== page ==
Coral reefs around the world have been lately exposed to risk as a result of global warming which has led to warmer waters, followed by ocean acidification. Nevertheless, another risk to these wonderful natural systems is hurricanes that have been devastating the lands throughout the previous years. Earlier this year, when the hurricanes raged through, they devastated the Caribbean coral reefs and now scientists are trying to study it as a part of a project which can help them learn whether and how corals heal from disasters.
Scientists from the University of Buffalo, State University of New York (UB), and California State University, Northridge (CSUN) went to St. John, part of the U.S. Virgin Islands, in November in order to conduct their study concerning the Caribbean Coral Reefs. In order to understand the corals’ recovery, scientists had to get a hold of the damage done to the corals from the hurricanes Maria and Irma.
“Hurricanes generate huge waves. The effect is like sandblasting – the waves carry sand and debris, such as bits of broken coral, onto the reefs striking them over and over again,” University of Buffalo’s Howar Lasker said, according to the statement published on Tuesday.
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There were colonies that have lost their branches or were covered in algial growth or bacteria which is harmful for the corals.
“A once-vibrant reef was now littered with broken coral, the remains of soft sponges and soft coral ripped from their homes on the ocean floor, and 5- to 10-ton boulders that had been tossed about as if they were pebbles. Going deeper underwater, the signs of destruction were less obvious but could still impact life on the reefs for generations to come,” according to the statement on Tuesday released by CSUN.
“For one, there are a very large number of underwater projectiles now lying on the ocean floor that could cause damage. It certainly wouldn’t take much for a future storm to pick up those pieces and pound them against the rest of the remaining reef. In that sense, the reef is more prone to physical damage…. There are a lot of hammers sitting on the sea floor, ready to be picked up and thrown against the anvil,” CSUN’s Peter Edmunds said according to the statement.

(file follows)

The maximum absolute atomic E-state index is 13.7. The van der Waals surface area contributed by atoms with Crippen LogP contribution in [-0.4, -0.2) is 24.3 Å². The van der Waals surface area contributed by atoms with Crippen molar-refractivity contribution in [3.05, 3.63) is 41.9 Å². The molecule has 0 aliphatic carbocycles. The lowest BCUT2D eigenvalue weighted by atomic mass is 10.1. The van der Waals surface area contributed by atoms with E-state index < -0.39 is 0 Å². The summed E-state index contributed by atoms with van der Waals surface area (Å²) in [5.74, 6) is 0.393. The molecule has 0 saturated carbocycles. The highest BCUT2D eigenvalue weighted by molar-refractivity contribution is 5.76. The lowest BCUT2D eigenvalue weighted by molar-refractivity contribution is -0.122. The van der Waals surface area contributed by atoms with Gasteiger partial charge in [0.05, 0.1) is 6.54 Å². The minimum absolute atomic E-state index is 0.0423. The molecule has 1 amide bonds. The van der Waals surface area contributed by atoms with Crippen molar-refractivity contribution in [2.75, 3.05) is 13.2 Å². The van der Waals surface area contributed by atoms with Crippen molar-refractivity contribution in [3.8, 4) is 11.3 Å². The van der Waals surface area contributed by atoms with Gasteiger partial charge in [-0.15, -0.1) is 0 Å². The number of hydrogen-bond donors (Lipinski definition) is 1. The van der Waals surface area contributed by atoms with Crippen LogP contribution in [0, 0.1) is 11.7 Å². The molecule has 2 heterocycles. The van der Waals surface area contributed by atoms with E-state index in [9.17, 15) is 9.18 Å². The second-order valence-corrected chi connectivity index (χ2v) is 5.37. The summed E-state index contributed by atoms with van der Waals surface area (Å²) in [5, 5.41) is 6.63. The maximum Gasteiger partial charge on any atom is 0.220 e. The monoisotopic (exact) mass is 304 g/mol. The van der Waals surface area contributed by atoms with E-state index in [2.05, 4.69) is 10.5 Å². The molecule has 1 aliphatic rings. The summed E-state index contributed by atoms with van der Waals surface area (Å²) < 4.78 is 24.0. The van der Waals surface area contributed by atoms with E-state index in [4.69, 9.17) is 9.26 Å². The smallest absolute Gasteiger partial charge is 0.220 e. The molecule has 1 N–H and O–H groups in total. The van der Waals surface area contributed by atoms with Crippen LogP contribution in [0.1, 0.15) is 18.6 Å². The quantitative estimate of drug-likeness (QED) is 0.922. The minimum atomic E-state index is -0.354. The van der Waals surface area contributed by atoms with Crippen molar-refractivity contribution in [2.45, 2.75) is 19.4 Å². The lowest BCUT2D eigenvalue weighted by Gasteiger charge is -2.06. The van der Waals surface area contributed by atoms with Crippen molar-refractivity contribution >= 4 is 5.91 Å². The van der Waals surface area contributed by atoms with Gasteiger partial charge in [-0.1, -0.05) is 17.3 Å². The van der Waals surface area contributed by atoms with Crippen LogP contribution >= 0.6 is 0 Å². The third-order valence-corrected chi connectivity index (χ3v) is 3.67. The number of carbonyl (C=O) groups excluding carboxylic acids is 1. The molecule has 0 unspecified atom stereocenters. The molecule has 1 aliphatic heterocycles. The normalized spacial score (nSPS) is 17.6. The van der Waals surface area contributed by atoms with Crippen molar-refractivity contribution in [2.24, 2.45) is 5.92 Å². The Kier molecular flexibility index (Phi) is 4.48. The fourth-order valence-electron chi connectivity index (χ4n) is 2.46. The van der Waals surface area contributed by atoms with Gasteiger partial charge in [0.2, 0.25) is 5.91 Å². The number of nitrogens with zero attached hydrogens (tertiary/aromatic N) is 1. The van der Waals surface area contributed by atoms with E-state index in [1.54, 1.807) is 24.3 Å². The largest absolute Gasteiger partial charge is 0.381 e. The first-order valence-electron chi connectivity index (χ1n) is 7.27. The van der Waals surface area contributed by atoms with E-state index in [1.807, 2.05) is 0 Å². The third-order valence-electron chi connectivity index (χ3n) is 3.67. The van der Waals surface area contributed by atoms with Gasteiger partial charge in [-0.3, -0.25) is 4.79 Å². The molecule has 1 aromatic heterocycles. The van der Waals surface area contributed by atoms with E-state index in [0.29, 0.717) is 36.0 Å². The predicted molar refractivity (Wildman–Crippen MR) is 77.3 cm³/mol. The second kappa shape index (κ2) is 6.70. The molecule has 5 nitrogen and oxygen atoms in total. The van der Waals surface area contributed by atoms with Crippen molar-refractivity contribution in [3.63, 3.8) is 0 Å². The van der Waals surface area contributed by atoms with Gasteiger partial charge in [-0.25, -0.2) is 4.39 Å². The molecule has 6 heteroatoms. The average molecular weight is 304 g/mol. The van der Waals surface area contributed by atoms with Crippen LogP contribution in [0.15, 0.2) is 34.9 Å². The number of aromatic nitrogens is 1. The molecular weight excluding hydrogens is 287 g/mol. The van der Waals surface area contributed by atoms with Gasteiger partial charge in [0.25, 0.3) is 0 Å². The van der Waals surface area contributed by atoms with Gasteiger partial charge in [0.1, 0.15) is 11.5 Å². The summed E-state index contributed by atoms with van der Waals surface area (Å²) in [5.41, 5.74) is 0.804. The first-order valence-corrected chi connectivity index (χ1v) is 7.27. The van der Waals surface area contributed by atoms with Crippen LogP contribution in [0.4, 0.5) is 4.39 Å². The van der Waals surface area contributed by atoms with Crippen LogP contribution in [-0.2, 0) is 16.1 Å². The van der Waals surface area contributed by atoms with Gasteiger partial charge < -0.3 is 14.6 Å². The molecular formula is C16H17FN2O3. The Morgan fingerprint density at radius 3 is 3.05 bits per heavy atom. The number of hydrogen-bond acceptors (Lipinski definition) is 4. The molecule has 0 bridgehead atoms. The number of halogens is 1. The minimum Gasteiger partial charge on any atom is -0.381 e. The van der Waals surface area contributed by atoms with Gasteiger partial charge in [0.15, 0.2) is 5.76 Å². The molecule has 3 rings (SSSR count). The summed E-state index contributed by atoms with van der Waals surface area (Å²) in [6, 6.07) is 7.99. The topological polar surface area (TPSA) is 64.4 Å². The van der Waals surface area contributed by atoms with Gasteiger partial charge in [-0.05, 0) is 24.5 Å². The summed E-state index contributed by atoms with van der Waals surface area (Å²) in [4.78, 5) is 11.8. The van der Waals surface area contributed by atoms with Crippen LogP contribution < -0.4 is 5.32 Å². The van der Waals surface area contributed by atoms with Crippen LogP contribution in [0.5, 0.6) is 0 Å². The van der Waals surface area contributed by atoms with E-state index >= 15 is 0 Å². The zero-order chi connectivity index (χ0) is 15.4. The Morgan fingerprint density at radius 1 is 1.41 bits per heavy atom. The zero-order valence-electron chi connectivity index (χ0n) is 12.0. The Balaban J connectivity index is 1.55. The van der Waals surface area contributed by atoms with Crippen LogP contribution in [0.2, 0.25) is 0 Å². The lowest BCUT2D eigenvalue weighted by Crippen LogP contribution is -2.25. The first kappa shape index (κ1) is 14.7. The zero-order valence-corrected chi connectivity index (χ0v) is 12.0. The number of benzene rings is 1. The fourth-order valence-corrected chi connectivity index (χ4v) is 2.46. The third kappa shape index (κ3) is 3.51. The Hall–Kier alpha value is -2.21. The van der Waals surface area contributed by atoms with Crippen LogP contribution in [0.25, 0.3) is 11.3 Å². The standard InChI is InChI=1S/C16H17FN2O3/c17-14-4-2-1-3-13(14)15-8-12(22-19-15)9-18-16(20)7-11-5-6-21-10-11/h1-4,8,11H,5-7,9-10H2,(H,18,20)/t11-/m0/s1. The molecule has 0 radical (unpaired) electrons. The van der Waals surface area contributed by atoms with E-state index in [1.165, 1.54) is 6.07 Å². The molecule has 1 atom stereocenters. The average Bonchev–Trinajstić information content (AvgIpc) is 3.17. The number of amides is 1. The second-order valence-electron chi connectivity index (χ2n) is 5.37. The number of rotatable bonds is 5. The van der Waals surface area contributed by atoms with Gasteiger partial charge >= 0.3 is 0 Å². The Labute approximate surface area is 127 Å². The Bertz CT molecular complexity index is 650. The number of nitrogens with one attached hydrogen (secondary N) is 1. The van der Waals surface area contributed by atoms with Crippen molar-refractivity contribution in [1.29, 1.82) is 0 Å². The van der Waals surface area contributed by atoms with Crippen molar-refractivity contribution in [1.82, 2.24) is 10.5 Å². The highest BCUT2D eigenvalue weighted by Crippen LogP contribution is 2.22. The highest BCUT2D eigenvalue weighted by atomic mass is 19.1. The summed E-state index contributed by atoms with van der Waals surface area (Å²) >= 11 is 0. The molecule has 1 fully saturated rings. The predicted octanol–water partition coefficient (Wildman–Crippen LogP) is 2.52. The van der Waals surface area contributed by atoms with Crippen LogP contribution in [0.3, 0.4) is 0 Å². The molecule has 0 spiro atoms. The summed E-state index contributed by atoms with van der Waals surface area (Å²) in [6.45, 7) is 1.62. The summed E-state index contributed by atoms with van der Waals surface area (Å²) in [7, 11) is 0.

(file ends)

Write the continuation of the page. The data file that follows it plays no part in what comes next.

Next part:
Corals are small and simple marine animals that reside on the seafloor and form colonies, mostly in shallow waters which are not more than 200 feet deep. However, they are also home to many algae, which allow corals to have wonderful colors. These colonies of corals are also home to many different fish species, and other sea animals as well. The Caribbean coral reefs getting damaged by hurricanes affects the entire marine ecosystem and jeopardizes the habitat of the marine animals that live there.
About the damage done by the hurricanes, Lasker said in a statement, “It’s an interesting natural experiment. You could not, in good conscience, conduct such an experiment on your own as a scientist, and it is sad to see these beautiful places in the ocean damaged so severely. But we can learn from this — it gives us the chance to better understand the process of recovery.”